How to Sell a Business

Reasons for selling a business can be highly varied and personal to the seller. There may be personal as well as business considerations that play an important part in both the decision and its timing. However, there are some important considerations that should always be among the concerns for someone contemplating the sale of their business. Ideally a business is sold when the economy is doing well, you have had a positive year financially, and the forecast for the business is positive. When these conditions exist the business can be sold for the best price possible.

Determining the value of a business can be challenging. Setting a price too high can drive away buyers, especially if the valuation is inaccurate. Hiring an appraiser can help you determine the correct price as well as giving you the opportunity to learn about the market for businesses such as yours and the commonly agreed-upon prices within the industry and region. Having a professional appraisal done gives buyers a higher degree of confidence that they are receiving a fair deal and increases the appearance of professionalism.

Finding a Buyer For Your Business

Leave yourself enough time to find a buyer. This can be challenging, though looking at who is buying similar businesses locally is a good idea. Approaching larger regional or national businesses that deal in the same industry can also help you find an interested buyer. Finally, local business peers may also have leads on potential buyers. Alternatively, you can hire a business broker or a mergers and acquisitions professional to assist you in locating a buyer and completing a sale.

Before selling it may be wise to consider how the seller will finance their purchase of the business. Banks or other institutions may do so, though in these situations you will need a qualified buyer the lender is willing to lend the capital. Another alternative is to provide seller-financing. This is extraordinarily common and if you are unwilling to finance at least a portion of the sale you may be unable to sell the business.

You Should Get A Business Valuation When You’re Selling

There are three basic methods to business valuation worth considering before you put your company on the market. These three approaches are:

  • The Market-Based Approach – This method of valuation looks at other businesses in the same or similar industry that have been sold and bases your price on the average price of similar businesses sold. This type of valuation is not always accurate since it looks to the market rather than to the specifics of your business to generate the price.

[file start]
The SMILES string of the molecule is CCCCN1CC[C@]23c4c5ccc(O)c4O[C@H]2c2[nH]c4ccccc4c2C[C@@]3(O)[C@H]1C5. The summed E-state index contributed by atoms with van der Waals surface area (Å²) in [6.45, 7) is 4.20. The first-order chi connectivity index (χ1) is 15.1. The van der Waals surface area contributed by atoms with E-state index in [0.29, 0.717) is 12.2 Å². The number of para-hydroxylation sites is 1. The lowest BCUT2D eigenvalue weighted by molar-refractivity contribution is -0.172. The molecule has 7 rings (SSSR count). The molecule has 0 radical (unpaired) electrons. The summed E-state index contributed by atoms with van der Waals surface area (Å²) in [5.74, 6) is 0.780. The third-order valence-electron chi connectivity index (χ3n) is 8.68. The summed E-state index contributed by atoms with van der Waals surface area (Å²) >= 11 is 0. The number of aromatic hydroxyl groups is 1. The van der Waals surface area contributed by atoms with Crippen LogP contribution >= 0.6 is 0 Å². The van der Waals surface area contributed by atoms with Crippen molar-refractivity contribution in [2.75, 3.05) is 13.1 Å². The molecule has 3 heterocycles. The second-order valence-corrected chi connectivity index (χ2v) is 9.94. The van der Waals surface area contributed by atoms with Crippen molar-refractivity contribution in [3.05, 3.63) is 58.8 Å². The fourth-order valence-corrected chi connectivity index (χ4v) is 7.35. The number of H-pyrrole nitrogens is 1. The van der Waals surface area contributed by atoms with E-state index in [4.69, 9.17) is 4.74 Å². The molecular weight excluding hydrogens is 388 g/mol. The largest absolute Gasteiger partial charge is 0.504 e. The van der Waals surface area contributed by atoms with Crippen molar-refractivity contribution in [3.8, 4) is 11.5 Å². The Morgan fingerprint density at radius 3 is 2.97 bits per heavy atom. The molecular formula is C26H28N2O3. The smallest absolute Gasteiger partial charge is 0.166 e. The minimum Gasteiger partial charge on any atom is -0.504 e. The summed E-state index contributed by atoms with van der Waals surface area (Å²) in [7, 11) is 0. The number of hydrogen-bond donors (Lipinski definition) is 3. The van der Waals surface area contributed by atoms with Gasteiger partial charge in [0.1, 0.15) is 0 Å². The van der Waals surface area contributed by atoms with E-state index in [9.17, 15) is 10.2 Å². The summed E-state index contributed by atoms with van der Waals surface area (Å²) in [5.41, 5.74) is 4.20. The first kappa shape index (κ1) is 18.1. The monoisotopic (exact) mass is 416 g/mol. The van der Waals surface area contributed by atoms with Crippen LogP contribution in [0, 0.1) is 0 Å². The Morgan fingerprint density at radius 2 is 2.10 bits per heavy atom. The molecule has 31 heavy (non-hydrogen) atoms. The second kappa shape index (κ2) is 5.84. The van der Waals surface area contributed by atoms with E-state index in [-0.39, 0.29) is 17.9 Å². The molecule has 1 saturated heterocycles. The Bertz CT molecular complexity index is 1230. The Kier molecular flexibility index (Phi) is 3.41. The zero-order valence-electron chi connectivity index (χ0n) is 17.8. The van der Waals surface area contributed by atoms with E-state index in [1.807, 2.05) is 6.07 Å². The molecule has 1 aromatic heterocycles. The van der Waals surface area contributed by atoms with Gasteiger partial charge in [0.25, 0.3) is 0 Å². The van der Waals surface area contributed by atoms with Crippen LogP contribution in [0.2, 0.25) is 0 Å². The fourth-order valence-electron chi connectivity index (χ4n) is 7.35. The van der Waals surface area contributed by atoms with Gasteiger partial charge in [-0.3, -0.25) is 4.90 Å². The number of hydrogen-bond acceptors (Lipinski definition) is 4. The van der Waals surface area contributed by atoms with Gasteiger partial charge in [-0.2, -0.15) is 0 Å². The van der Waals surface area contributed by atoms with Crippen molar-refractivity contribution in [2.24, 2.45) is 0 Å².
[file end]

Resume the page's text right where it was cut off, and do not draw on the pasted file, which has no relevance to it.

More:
• The Asset-Based Approach – This method of valuation calculates the value of the business’s assets and bases the price of the business on their fair market value. The drawback of this method of valuation is that it does not quantify other valuable intangible assets such as the business’s goodwill or potential for future revenue.
  • The Income-Based Approach – This method of valuation looks at the amount of money the business generates for the owner, taking into account both income and debts owed.

Getting a Business Lawyer to Help You

You should consider the benefits of having a business attorney to guide you through the process of selling your business.  You don’t want to be taken advantage of.  Even if you are selling your business to family or friends, the legal documents and contracts you sign should be drafted by a business lawyer on your side to make sure everyone is done correctly.

 

Business Lawyer Free Consultation

When you need help with Business Law in Utah, call Ascent Law for your free consultation (801) 676-5506. We want to help you.

Michael R. Anderson, JD

Ascent Law LLC
8833 S. Redwood Road, Suite C
West Jordan, Utah
84088 United States

Telephone: (801) 676-5506

Divorce and Dividing Debts

Divorce and Dividing Debts

Divorce calls for couples to divide their property during divorce. It also requires division of debt.

Research suggests disagreements about money are the leading predictor of divorce in the United States. Arguments about money can sour a marriage and make divorce difficult. When money is an issue during marriage, debt is oftentimes involved.

Common forms of debt carried by many couples include:

  • Credit cards
  • Mortgages
  • Home equity loans
  • Car loans
  • Tax liabilities
  • School loans

In Utah, assets and liabilities are subject to equitable distribution. Just as value acquired by a couple is part of their marital estate, so is debt. Questions arise when debt is incurred from gambling, secret investments or the use of marital funds to support an extramarital affair.

Typically a couple may have a joint account or separate credit cards used for personal and household expenses. Unless it can be otherwise shown, this type of debt is often equitably divided.